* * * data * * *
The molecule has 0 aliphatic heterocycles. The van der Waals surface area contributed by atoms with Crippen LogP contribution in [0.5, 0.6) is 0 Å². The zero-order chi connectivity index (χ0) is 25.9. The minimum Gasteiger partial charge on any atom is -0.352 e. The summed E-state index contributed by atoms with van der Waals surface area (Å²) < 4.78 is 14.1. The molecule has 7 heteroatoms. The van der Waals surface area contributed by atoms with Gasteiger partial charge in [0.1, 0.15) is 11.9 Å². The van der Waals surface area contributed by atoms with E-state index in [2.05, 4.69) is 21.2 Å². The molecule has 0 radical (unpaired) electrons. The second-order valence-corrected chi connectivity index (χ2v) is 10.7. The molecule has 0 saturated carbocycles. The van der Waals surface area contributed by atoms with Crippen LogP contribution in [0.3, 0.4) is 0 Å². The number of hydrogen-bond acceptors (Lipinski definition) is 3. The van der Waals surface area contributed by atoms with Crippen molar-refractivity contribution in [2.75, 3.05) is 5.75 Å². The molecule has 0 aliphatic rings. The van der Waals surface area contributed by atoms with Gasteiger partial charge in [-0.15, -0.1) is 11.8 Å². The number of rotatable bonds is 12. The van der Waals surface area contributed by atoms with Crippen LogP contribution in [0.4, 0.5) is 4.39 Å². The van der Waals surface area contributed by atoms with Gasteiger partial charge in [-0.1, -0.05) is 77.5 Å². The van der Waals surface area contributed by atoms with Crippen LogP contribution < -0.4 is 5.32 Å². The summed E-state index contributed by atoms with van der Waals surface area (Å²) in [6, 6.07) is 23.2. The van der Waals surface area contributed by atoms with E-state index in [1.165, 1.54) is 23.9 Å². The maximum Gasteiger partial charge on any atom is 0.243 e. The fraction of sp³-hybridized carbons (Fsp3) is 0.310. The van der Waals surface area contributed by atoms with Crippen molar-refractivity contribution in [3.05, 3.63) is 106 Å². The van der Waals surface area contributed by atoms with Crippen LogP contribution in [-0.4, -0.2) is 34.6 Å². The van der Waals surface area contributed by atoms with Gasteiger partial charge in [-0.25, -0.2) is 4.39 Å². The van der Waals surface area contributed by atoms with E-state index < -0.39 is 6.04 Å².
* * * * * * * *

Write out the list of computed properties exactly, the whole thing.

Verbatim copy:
The molecule has 0 aliphatic heterocycles. The van der Waals surface area contributed by atoms with Crippen LogP contribution in [0.5, 0.6) is 0 Å². The zero-order chi connectivity index (χ0) is 25.9. The minimum Gasteiger partial charge on any atom is -0.352 e. The summed E-state index contributed by atoms with van der Waals surface area (Å²) < 4.78 is 14.1. The molecule has 7 heteroatoms. The van der Waals surface area contributed by atoms with Gasteiger partial charge in [0.1, 0.15) is 11.9 Å². The van der Waals surface area contributed by atoms with E-state index in [2.05, 4.69) is 21.2 Å². The molecule has 0 radical (unpaired) electrons. The second-order valence-corrected chi connectivity index (χ2v) is 10.7. The molecule has 0 saturated carbocycles. The van der Waals surface area contributed by atoms with Crippen LogP contribution in [0.3, 0.4) is 0 Å². The number of hydrogen-bond acceptors (Lipinski definition) is 3. The van der Waals surface area contributed by atoms with Crippen molar-refractivity contribution in [2.75, 3.05) is 5.75 Å². The molecule has 0 aliphatic rings. The van der Waals surface area contributed by atoms with Gasteiger partial charge in [-0.15, -0.1) is 11.8 Å². The number of rotatable bonds is 12. The van der Waals surface area contributed by atoms with Crippen LogP contribution in [0.4, 0.5) is 4.39 Å². The van der Waals surface area contributed by atoms with Gasteiger partial charge in [-0.1, -0.05) is 77.5 Å². The van der Waals surface area contributed by atoms with Crippen LogP contribution < -0.4 is 5.32 Å². The summed E-state index contributed by atoms with van der Waals surface area (Å²) in [6, 6.07) is 23.2. The van der Waals surface area contributed by atoms with E-state index in [1.165, 1.54) is 23.9 Å². The maximum Gasteiger partial charge on any atom is 0.243 e. The fraction of sp³-hybridized carbons (Fsp3) is 0.310. The van der Waals surface area contributed by atoms with Crippen molar-refractivity contribution in [3.05, 3.63) is 106 Å². The van der Waals surface area contributed by atoms with Crippen LogP contribution in [-0.4, -0.2) is 34.6 Å². The van der Waals surface area contributed by atoms with Gasteiger partial charge in [-0.25, -0.2) is 4.39 Å². The van der Waals surface area contributed by atoms with E-state index < -0.39 is 6.04 Å².